Tuesday, August 5, 2008

Fremantle Boys High School

Today we drove to Mosman Park to join a group of friends celebrating John’s birthday. He seemed to enjoy the company, probably without really knowing what we were all there for. The weather was nice and sunny and warm for this time of the year and everyone enjoyed a good get together. As with all these get-togethers, the guest of honour is usually secondary to the interaction of his/her guests.

Driving back along Stirling Highway we passed what was the Fremantle Boys North Fremantle Annexe. I was sent there in Year Eight along with a couple of hundred other drongos of the tested non academic herd.

The annexe was a tough school. Most of the staff considered the student body the enemy and dished out harsh punishment like a reform school. That was pretty well the norm then. Quite a few of the teachers were returned servicemen and I wonder whether they did much in the way of formal teacher training.

My form teacher, George Elliot, was nicer than most of them and, as was the case then, taught sitting down at a desk. He had a very flowery signature which was usually accompanied by a mark out of ten for whatever we were doing. He liked me and I usually scored above 5/10. On Friday during the last period of the day he would attempt to read to the class from Beau Geste. Unfortunately as soon as he started to read he would fall asleep and then the lads would act up. I can’t remember when exactly he started to read to us, but I do remember that he never finished the novel.
The Italian boys usually brought Rosella sauce bottles of homemade wine for the Friday reading and had a tipple, passing the bottle around. Others were not so restrained and publicly fondled themselves. We were not to be the doctors and lawyers of W.A.

The Art teacher was Mr Freutus who spent almost all the year teaching us Der Flet Vash.
The Phys Ed teacher was a bastard who kneed kids savagely when he thought they deserved it. The English master was very gentle and these days I’m sure unkind students would muse over his sexual preferences. All the boys would go to Manual Arts at a technical centre in East Fremantle for one day a week where we would learn to use a three pound jack plane and a try square and marking knife. No machinery for kids then. In the blacksmith shop, boys would wait until Mr Smith left the workshop and plunge their red hot metal work into the oil bath to see if a firestorm would result: usually just filling the workshop with thick white smoke.
Fremantle Boys' High School est. 16 October 1854..now Fti cinema.

In year 9, we all moved into Fremantle Boys High School to make room for another lot of losers. In Freo we had to come to grips with a new lot of teachers...sort out how you should act in their class and what they would punish you for. The Science master, Dickie Borman, was similar to his cousin, Reichsminister Martin Borman and dished out punishment at random. In his science lab, students were seated on timber lab stools. These wooden stools were designed by Dickie (I’m sure) so that the adipose tissue on ones backside formed a small but obvious roll of flesh that presented itself to Dickie’s cane as walked around the lab. A sudden yelp signalled a Dickie strike. For more serious misdemeanors Dickie took you into his inner sanctum and gave you a good caning on the hands. Over the door of his store room was a notice saying 'lose faith all ye who enter here'.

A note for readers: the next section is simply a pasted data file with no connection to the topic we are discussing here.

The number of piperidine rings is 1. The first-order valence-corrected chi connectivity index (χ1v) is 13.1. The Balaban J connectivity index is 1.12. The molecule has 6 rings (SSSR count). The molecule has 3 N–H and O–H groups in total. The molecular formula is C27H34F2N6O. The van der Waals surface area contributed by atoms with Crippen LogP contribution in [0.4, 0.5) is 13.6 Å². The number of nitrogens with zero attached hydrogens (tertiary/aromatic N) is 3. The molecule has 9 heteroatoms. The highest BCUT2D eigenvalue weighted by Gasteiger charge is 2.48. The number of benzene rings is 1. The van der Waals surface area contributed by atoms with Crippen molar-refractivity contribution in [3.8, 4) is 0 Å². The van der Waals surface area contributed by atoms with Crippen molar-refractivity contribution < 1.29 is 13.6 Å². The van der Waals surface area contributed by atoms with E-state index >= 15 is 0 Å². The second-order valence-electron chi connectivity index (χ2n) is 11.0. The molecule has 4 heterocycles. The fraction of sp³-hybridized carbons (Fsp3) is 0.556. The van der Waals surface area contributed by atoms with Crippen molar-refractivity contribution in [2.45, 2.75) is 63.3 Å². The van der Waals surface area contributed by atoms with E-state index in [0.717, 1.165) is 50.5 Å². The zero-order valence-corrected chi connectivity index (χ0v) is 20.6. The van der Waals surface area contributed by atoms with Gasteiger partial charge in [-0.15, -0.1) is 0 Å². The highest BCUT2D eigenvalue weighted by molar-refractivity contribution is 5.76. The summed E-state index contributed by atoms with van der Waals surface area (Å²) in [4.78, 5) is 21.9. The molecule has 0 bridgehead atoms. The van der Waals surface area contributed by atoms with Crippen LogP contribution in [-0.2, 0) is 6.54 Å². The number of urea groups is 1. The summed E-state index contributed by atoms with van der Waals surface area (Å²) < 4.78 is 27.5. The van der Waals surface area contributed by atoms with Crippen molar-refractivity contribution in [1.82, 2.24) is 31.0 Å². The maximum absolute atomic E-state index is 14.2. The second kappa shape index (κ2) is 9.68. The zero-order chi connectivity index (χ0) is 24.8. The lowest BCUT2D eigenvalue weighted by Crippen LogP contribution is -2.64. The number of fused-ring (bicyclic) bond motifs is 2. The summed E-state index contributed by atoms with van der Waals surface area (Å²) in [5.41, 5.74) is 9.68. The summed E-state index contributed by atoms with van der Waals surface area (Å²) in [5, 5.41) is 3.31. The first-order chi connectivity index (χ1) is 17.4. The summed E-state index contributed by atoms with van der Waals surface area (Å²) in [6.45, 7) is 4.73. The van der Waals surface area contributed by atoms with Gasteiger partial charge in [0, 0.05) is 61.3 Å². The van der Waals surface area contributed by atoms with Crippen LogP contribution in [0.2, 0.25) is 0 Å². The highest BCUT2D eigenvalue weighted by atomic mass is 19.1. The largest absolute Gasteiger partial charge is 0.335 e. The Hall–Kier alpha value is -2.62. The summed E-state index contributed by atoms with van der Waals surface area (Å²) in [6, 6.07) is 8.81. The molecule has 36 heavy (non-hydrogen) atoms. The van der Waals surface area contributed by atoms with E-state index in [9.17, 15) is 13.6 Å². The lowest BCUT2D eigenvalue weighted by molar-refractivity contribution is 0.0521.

Friday afternoon was sport time where students went to various nearby ovals where teachers waited for them. I recall biking it to North Fremantle oval for my dose of footy and being only one of three kids to turn up. The teacher gave us a card stamped with the school logo telling us to make sure we brought the card with us to school on Monday. Monday saw all the card holders dismissed from the assembly and the rest of the mob numbering probably 150 kids getting 6 of the best from an overworked staff.

It was not politic to brag about not being caned. That could be very detrimental to the shape of your nose. Just lie doggo and keep mum about it all.

After Year 9 I left that esteemed establishment and did a Pre Apprenticeship course at Fremantle Technical School before getting a placement at the State Engineering Works as an apprentice turner-machinist.


Boys schools said...

This is an interesting story. There are so many top boys high schools that give good education to the students and teach them integrity, discipline, ethics and so many other things. These schools try to produce socially responsible citizen.


Anonymous said...

Hey kev,
I am doing a research project at FTI (which was formally Freo Boys) for my documentary course on Freo Boys School. I was wondering if you would be able to give me any info and if I would be able to interview you about your experiences there. My email is sarz_robinson@hotmail.com if you could please email me in regards to this that would be awesome! Your help would be so much appreciated!! thanks Sarah Robinson

Julie Fedele said...

Thanks for posting. I am currently helping my uncle write his memoirs - Guiseppe (Joe) Rotondella. He attended Freo Boys School for a year or so around the age of 12 which would have been 1949/1950ish. What year/s did you attend? I am just for what era the details above would be relevant? He has talked to me about the technical classes in East Freo (where John Curtin now is) and how the school was academically far far behind the private schools. I will print out your blog and give it to him to read, hopefully it will trigger some more memories!!
Julie Fedele

Julie Fedele said...

I am just *wondering for what era... (sorry for typo)